Features, Insight, Opinion

COVID-19 is Accelerating the Shift to Edge Computing

By Chris Docherty, Regional Manager Infrastructure Solutions Group (ISG), Middle East


The COVID-19 pandemic and associated lockdowns have spurred fundamental changes in the ways we live and work. They have also exposed some weaknesses in the broader IT architectures that support us in our day-to-day life.

Some of the changes, including remote work, more virtual collaboration, increased video streaming, an ongoing rise in online gaming, and an increased need for data security are likely to last long after the pandemic passes. Meanwhile, the infrastructure shift towards intelligent edge computing will be widely accelerated. According to IDC, over one quarter (28%) of companies in the GCC say they will invest in edge technologies.

One of the applications created in response to COVID-19 is the real-time mask and social distancing identification. An effective prevention measure is to wear a mask in crowded places while maintaining physical distance. To help enforce these measures and generate data on habits, governments and other orgs explored and deployed automated, real-time detection methods. See Lenovo’s work with UNC Chapel Hill, for example. High data transmission speed and low latency enabled by edge computing supports real-time image and video handling with deep learning and other intelligent technologies to support public health precautions.

COVID-19 also changed the way we work, making remote work or working from home “the new normal”—what we’ve called the remote revolution. Many companies already stated they will not return to the old ways of working even when the pandemic danger has passed. Bring Your Own Device (BYOD) policies can help lessen the need for spending on hardware devices company wide. This enables employees to use their personal devices from home, and that—combined with edge computing and Virtual Desktop Infrastructure (VDI)—makes for less expensive and more flexible work operations.

Perhaps even more importantly, our culture has changed—and this shift has been further catalysed by the ongoing pandemic changing expectations for both employers and employees.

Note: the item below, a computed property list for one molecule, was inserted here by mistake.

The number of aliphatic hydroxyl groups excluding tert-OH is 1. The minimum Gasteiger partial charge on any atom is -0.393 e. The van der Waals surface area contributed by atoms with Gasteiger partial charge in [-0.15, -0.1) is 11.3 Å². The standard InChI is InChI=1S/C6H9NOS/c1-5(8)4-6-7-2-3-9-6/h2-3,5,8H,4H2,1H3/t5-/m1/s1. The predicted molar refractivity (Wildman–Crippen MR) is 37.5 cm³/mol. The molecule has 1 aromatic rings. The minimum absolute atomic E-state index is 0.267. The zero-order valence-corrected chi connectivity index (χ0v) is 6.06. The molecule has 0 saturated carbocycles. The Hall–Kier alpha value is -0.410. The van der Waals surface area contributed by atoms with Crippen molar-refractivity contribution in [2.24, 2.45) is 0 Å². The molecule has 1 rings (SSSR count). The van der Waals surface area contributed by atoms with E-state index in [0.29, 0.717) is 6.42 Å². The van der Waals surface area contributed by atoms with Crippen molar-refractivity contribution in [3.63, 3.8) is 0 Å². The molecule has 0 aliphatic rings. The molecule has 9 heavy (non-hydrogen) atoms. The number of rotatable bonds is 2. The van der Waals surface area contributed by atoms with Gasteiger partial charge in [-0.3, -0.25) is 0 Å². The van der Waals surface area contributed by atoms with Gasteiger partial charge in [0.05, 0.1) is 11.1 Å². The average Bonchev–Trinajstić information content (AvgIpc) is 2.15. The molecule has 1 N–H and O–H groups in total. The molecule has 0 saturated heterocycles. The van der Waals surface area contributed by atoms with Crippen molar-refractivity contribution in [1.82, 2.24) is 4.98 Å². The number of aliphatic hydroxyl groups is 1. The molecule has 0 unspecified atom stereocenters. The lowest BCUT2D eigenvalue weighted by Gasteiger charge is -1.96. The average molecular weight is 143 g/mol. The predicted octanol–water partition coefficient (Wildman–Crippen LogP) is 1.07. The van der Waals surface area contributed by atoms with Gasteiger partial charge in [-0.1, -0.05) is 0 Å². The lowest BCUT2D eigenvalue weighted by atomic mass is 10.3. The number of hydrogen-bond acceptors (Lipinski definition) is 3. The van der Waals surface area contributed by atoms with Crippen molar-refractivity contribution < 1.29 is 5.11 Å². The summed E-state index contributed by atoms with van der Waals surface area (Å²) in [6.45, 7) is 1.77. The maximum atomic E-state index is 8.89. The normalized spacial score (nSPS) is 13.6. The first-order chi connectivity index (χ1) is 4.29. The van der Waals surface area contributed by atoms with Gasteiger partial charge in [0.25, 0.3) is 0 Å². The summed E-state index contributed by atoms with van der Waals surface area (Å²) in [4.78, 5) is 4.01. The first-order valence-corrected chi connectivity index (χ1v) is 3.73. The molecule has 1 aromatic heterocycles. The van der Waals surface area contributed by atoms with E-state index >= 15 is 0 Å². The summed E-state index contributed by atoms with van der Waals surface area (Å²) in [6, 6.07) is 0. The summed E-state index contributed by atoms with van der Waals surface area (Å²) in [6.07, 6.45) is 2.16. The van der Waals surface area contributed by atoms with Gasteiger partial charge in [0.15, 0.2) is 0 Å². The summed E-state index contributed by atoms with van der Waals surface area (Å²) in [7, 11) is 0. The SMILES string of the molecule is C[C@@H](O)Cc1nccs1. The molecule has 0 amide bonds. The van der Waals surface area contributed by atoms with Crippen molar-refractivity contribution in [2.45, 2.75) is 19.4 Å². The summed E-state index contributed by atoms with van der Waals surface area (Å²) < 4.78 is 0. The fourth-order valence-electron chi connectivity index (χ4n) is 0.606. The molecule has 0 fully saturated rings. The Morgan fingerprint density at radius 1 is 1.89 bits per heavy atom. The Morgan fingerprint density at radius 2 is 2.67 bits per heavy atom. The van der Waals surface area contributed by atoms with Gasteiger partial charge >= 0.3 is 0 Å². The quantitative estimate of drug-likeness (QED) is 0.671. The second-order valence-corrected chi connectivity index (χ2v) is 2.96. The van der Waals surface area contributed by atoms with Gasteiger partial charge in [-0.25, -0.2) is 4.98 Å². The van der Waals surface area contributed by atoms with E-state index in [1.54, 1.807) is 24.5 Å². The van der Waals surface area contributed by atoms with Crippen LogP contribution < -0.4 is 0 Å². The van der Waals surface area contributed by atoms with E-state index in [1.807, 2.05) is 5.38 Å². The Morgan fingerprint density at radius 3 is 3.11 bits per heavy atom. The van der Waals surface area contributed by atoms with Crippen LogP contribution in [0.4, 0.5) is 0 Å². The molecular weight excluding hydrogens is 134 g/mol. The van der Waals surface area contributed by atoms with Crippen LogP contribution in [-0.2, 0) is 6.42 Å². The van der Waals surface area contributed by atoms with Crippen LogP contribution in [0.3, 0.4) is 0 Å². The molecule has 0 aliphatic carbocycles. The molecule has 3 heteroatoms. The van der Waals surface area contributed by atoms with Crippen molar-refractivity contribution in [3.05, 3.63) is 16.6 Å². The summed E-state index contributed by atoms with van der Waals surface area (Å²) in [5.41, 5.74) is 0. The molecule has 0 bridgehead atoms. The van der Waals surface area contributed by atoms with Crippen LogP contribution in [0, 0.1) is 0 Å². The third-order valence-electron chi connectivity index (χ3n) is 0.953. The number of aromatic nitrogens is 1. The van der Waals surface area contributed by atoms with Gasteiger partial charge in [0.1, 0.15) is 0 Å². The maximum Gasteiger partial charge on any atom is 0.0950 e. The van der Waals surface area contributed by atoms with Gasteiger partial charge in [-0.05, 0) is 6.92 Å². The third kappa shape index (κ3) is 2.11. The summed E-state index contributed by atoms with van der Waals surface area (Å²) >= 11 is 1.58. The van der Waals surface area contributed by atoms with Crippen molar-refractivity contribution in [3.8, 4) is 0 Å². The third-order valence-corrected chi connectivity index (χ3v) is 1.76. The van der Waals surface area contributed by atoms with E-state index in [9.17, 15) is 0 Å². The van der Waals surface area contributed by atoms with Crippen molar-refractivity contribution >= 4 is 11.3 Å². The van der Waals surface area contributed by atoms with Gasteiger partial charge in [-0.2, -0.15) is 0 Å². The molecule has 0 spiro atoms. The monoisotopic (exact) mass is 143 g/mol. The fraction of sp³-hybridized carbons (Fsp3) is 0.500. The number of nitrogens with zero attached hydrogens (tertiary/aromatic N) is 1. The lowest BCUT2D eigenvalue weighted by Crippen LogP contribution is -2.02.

A survey of 1,000 white collar professionals in the Middle East, conducted by recruitment company Robert Walters, found that 38% of professionals would like full-time remote working, and a further 32% would like to be able to work remotely at least half of the time.

Beyond the two use cases above, we also see new trends in online shopping, gaming, and entertainment, which are becoming the new gold standard for consumption, driven in part by lockdown policies. These new ways of consuming media bring new challenges to traditional IT infrastructure. As more and more customer workloads require fast response and interlocks, edge computing is the most efficient way to address new challenges like reducing response time, providing better customer experiences, and reducing the bandwidth requirement from edge to cloud to help optimise OPEX and CAPEX from the networking infrastructure side.

Edge computing is also helping transform smart cities, which can also help provide a quicker response to a public emergency crisis like COVID-19 by bringing computing, storage, and artificial intelligence/machine learning technologies to where data is being generated: e.g. public emergency healthcare, public security, public transportation, remote education, etc.

Coming out of the COVID outbreak, leaders are upgrading their business with the help of edge computing. Because of its advantages, edge computing is rapidly becoming a focus not only for emergency use cases such as COVID-19, but also for the intelligent evolution of industry.

Lenovo is supporting businesses everywhere by enabling them at the Edge. In manufacturing clients are using Lenovo big data to better forecast market demand. A retail customer is piloting a cashless store where payment is enabled with facial recognition. In healthcare augmented reality is transforming cancer research.

And we’re working to transform cities too. One example is Bogota; deploying a Lenovo Edge solution to enable efficiency and scale at its central control room, which manages over 1,000 cameras.

Going beyond that we also see Edge as an enabler and driver of Artificial Intelligence. At a time when the speed and agility of processes within businesses critically impacts operations, our customers demand more powerful, secure and flexible solutions. Lenovo’s technology architecture is purpose-built to deliver real-time, valuable insights from edge to core to cloud, enabling a new era of intelligence where customers can fully realise the potential of the data at their disposal. Being able to handle and compute real time data is where Edge is enabling the next phase of artificial intelligence.

Previous ArticleNext Article


The free newsletter covering the top industry headlines